Rainbow river is a great place to paddle - it’s a little far for me (~2 hrs driving each way) so I only get there every year or two, but I always enjoy it!
I believe the Delta 12.10 will fit you perfectly. You’re an average-sized woman and the Delta 12.10 cockpit is for an average-sized person. Delta 12.10s are fairly rare on the used market (I’ve been looking for one for years), so if the one you’re looking at is really in good condition I would buy it immediately before someone else does. I recommend checking the year of manufacture, which is the last 2 digits of the serial number, found under the deck at the bow end.
The Delta 12.10 would be perfect for what you want to use it for. You could also use it for camping as it has very large volume in the hatches. It’s an extremely stable kayak in waves, but easy to turn due to its short length.
If you need any more information, feel free to message me (former and hopefully future Delta 12.10 owner).
I just reread and it seems you will be able to even try this boat? Please let us know how that goes.
Sizing is unfortunately somewhat variable in kayaks, in a way that can make it harder for women. I suspect that for your use the 13 inch depth in the 12.10 will be ok. But at just an inch shorter than you it is way too deep for me. Been in boats with it and for what l want to do it is too tall.
The average sized paddler that manufacturers traditionally designed for was an average sized male, 5 ft 8 or 9 inches and around 180 pounds. When they started adapting for women, an average sized woman at 5 ft 4 inches and 30 pounds lighter was automatically a small paddler.
Since manufacturers realized a while back that selling to women was good for their bottom line, there have been a lot more boats that are truly well suited to the average sized woman. And perhaps more women are closing the weight gap…
But bottom line for women is that we need more than men to get inside a boat. In order to decipher the manufacturer’s idea of average sized.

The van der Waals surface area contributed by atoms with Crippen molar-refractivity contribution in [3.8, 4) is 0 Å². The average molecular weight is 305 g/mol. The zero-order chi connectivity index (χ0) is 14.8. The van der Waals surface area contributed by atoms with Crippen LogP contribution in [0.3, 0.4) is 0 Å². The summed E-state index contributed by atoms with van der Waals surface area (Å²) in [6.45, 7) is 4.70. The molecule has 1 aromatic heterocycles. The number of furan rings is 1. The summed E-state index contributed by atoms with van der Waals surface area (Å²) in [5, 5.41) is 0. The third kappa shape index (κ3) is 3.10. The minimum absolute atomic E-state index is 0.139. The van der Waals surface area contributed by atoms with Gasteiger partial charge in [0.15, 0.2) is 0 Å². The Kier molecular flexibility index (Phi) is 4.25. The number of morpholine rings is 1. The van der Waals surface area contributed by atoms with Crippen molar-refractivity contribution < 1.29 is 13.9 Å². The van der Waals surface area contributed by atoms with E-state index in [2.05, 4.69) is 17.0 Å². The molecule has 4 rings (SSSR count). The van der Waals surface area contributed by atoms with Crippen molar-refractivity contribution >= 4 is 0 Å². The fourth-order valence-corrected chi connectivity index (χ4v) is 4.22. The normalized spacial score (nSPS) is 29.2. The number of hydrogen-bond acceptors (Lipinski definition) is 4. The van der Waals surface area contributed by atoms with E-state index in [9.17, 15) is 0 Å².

No wonder cockpits are too short for me.
I had a Delta AR12 it was a great kayak but at 44 pounds it was very heavy to lift up onto my Jeep by myself. I ended up returning it and bought Swift Adirondack 12AR. It weighs only 24 pounds.
Think of the loading & unloading process and if you’ll be able to do it alone.
I am just about your size. For me what I would watch out for is if the width and depth impedes your paddling. This will largely depend upon how you like to paddle. I always wanted to plant the paddle as close to the side of the boat as possible, with a high-angle style. That was what came naturally to me. It meant that in my first boat, which was 24” wide, and also 14” deep, I was constantly bashing my hands on the side of the boat, which obviously was not ideal. But whether this will happen to you or not depends upon how you like to paddle. If you have a more low-angle style, it shouldn’t be a problem.
One thing that will effect fit will be your proportions, too. I’m 5’ 5" and 145 lbs but have long legs (particularly long thighs from hip to knee) and a very short upper body (I wear petite sizes in jackets but tall sizes in pants). So I find myself quite uncomfortable paddling anything deeper than 12" and wider than 22" because I bang my knuckles on the gunwales . But I also have to account for the long legs and the placement for knee bracing under the cockpit coaming.
Only sharing this to point out how individually specific it is to optimally fit a kayak. You don’t mention your prior experience paddling so it may be difficult to tell what “fit” means when you try it out, especially if you are buying it from an individual, not an outfitter (who could work with you to check fit.)
But you got some good advice on taking a chance if it is a good deal since resale is typically good for used kayaks. I have typically gotten 60% to over 100% of the original price I paid for used boats whenever I sold them.
The discussion about banging hands on cockpit rim did not seem to mention using a cushion, I found one on Amazon that is very comfortable, almost 2" thick, and keeps my knuckles much more scar free. I wondered if it would reduce stability, I guess my Loon is wide enough, it has not been a problem.
I’m pretty sure he means he’s sitting on a 2" thick cushion to raise himself up, which would certainly influence stability…
Oops. Though it is a rec boat? Maybe not a lot